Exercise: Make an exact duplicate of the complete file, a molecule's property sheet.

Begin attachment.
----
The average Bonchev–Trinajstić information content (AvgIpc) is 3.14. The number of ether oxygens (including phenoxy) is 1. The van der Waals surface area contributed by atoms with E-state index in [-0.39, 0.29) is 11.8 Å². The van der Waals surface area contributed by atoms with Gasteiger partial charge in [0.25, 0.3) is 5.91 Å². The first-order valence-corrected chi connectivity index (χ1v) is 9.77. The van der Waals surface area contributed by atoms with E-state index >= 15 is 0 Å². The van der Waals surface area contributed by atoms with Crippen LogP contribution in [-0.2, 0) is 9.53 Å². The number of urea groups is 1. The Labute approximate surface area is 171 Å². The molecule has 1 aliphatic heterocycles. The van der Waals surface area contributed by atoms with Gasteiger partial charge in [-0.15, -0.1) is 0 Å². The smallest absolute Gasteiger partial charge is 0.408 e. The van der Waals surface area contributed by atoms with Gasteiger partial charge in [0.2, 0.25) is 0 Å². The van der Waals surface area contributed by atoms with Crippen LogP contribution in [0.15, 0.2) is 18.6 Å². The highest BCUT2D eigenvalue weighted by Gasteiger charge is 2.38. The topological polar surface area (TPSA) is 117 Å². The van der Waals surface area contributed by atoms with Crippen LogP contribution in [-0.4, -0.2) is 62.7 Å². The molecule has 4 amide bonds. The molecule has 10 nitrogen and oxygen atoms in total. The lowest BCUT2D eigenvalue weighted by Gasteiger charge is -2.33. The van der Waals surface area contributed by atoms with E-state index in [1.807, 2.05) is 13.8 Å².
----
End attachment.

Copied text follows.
The average Bonchev–Trinajstić information content (AvgIpc) is 3.14. The number of ether oxygens (including phenoxy) is 1. The van der Waals surface area contributed by atoms with E-state index in [-0.39, 0.29) is 11.8 Å². The van der Waals surface area contributed by atoms with Gasteiger partial charge in [0.25, 0.3) is 5.91 Å². The first-order valence-corrected chi connectivity index (χ1v) is 9.77. The van der Waals surface area contributed by atoms with E-state index >= 15 is 0 Å². The van der Waals surface area contributed by atoms with Crippen LogP contribution in [-0.2, 0) is 9.53 Å². The number of urea groups is 1. The Labute approximate surface area is 171 Å². The molecule has 1 aliphatic heterocycles. The van der Waals surface area contributed by atoms with Gasteiger partial charge in [-0.15, -0.1) is 0 Å². The smallest absolute Gasteiger partial charge is 0.408 e. The van der Waals surface area contributed by atoms with Gasteiger partial charge in [0.2, 0.25) is 0 Å². The van der Waals surface area contributed by atoms with Crippen LogP contribution in [0.15, 0.2) is 18.6 Å². The highest BCUT2D eigenvalue weighted by Gasteiger charge is 2.38. The topological polar surface area (TPSA) is 117 Å². The van der Waals surface area contributed by atoms with Crippen LogP contribution in [-0.4, -0.2) is 62.7 Å². The molecule has 4 amide bonds. The molecule has 10 nitrogen and oxygen atoms in total. The lowest BCUT2D eigenvalue weighted by Gasteiger charge is -2.33. The van der Waals surface area contributed by atoms with E-state index in [1.807, 2.05) is 13.8 Å².